The contradictions of development

Primitive accumulation and geopolitics in the two Sudans 1

Authored by: Clemens Hoffmann

Handbook of Land and Water Grabs in Africa

Print publication date:  August  2012
Online publication date:  September  2012

Print ISBN: 9781857436693
eBook ISBN: 9780203110942
Adobe ISBN:

10.4324/9780203110942-5

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Abstract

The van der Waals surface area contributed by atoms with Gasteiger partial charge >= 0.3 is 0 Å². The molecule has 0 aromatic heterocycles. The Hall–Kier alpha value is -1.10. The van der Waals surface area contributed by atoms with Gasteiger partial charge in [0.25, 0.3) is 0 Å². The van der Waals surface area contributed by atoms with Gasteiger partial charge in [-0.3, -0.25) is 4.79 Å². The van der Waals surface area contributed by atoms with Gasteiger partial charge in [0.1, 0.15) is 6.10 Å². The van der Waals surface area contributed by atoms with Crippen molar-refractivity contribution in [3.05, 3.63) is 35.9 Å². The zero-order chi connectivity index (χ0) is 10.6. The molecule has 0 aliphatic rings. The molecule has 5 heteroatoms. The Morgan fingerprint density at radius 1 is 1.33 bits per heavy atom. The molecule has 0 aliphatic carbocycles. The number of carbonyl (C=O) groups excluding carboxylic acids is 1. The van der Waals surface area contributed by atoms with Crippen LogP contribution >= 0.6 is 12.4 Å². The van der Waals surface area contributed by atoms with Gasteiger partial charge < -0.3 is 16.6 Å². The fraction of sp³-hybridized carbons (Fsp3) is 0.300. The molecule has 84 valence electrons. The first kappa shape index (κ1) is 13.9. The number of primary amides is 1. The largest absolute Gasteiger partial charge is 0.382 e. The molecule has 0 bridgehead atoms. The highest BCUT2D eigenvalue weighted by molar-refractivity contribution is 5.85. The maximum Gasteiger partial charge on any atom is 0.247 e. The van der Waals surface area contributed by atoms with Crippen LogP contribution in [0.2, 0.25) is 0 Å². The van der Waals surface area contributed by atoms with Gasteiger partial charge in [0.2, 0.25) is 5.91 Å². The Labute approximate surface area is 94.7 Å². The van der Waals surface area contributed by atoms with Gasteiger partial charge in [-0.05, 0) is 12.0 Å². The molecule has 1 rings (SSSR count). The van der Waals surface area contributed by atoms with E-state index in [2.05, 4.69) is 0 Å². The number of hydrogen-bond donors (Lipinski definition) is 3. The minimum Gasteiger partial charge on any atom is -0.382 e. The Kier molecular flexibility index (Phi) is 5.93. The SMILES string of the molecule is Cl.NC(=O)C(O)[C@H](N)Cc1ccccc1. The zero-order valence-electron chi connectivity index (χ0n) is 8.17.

The recent opening ceremony of the so-called Lamu Port and Lamu Southern Sudan–Ethiopia Transport Corridor (LAPSSET) has laid bare yet again the inherently contradictory nature of post-colonial development. The mega project creates a new East African transport corridor connecting land-locked South Sudan and Ethiopia with a 32-berth deep-sea water facility at the Indian Ocean. Among a variety of development objectives in the participating countries, the project is designed to offer an alternative export route for South Sudanese crude oil. Since its independence, the ‘world’s newest country’ has been at loggerheads with its former rulers in Khartoum over a transfer fee for using the pipeline, refineries and port facilities for the traditional export route through the Red Sea. Yet even though the project, if implemented, will have a tremendously positive effect on South Sudan’s development potential, local communities in Lamu claim they have not been consulted over the development of the UNESCO heritage site into a major infrastructure hub (Gari 2012; York 2012).

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